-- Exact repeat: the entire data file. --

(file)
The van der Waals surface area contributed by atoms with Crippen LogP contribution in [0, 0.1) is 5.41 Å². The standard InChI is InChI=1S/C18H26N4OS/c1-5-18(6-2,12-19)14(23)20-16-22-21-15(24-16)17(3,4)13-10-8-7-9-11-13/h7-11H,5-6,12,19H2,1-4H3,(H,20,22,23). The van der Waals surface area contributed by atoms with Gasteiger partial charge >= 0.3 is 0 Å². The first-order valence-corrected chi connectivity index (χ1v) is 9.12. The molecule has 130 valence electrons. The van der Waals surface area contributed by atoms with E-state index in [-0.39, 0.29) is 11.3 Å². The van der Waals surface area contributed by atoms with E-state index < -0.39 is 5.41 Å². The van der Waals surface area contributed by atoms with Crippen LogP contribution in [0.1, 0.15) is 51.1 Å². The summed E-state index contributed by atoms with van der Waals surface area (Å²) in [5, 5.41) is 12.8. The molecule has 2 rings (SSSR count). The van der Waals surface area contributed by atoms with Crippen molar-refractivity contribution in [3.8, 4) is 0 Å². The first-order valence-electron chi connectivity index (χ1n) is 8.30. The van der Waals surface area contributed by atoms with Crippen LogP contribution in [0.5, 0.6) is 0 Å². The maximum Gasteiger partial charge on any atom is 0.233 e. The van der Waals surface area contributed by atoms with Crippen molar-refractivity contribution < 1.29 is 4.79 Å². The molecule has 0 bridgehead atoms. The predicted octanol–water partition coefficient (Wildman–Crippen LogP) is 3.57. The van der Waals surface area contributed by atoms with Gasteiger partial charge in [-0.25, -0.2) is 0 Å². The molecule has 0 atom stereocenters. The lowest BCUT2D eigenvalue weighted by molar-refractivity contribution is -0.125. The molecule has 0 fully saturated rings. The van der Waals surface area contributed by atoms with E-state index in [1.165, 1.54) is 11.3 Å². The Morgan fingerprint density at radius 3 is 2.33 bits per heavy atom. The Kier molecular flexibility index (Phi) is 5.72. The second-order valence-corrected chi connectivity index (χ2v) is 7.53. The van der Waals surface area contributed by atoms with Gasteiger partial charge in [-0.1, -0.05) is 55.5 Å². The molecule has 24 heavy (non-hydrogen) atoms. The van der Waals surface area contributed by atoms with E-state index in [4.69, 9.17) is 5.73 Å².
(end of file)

The van der Waals surface area contributed by atoms with Crippen LogP contribution in [0, 0.1) is 5.41 Å². The standard InChI is InChI=1S/C18H26N4OS/c1-5-18(6-2,12-19)14(23)20-16-22-21-15(24-16)17(3,4)13-10-8-7-9-11-13/h7-11H,5-6,12,19H2,1-4H3,(H,20,22,23). The van der Waals surface area contributed by atoms with Gasteiger partial charge >= 0.3 is 0 Å². The first-order valence-corrected chi connectivity index (χ1v) is 9.12. The molecule has 130 valence electrons. The van der Waals surface area contributed by atoms with E-state index in [-0.39, 0.29) is 11.3 Å². The van der Waals surface area contributed by atoms with E-state index < -0.39 is 5.41 Å². The van der Waals surface area contributed by atoms with Crippen LogP contribution in [0.1, 0.15) is 51.1 Å². The summed E-state index contributed by atoms with van der Waals surface area (Å²) in [5, 5.41) is 12.8. The molecule has 2 rings (SSSR count). The van der Waals surface area contributed by atoms with Crippen molar-refractivity contribution in [3.8, 4) is 0 Å². The first-order valence-electron chi connectivity index (χ1n) is 8.30. The van der Waals surface area contributed by atoms with Crippen LogP contribution in [0.5, 0.6) is 0 Å². The maximum Gasteiger partial charge on any atom is 0.233 e. The van der Waals surface area contributed by atoms with Crippen molar-refractivity contribution < 1.29 is 4.79 Å². The molecule has 0 bridgehead atoms. The predicted octanol–water partition coefficient (Wildman–Crippen LogP) is 3.57. The van der Waals surface area contributed by atoms with Gasteiger partial charge in [-0.25, -0.2) is 0 Å². The molecule has 0 atom stereocenters. The lowest BCUT2D eigenvalue weighted by molar-refractivity contribution is -0.125. The molecule has 0 fully saturated rings. The van der Waals surface area contributed by atoms with E-state index in [1.165, 1.54) is 11.3 Å². The Morgan fingerprint density at radius 3 is 2.33 bits per heavy atom. The Kier molecular flexibility index (Phi) is 5.72. The second-order valence-corrected chi connectivity index (χ2v) is 7.53. The van der Waals surface area contributed by atoms with Gasteiger partial charge in [-0.1, -0.05) is 55.5 Å². The molecule has 24 heavy (non-hydrogen) atoms. The van der Waals surface area contributed by atoms with E-state index in [4.69, 9.17) is 5.73 Å².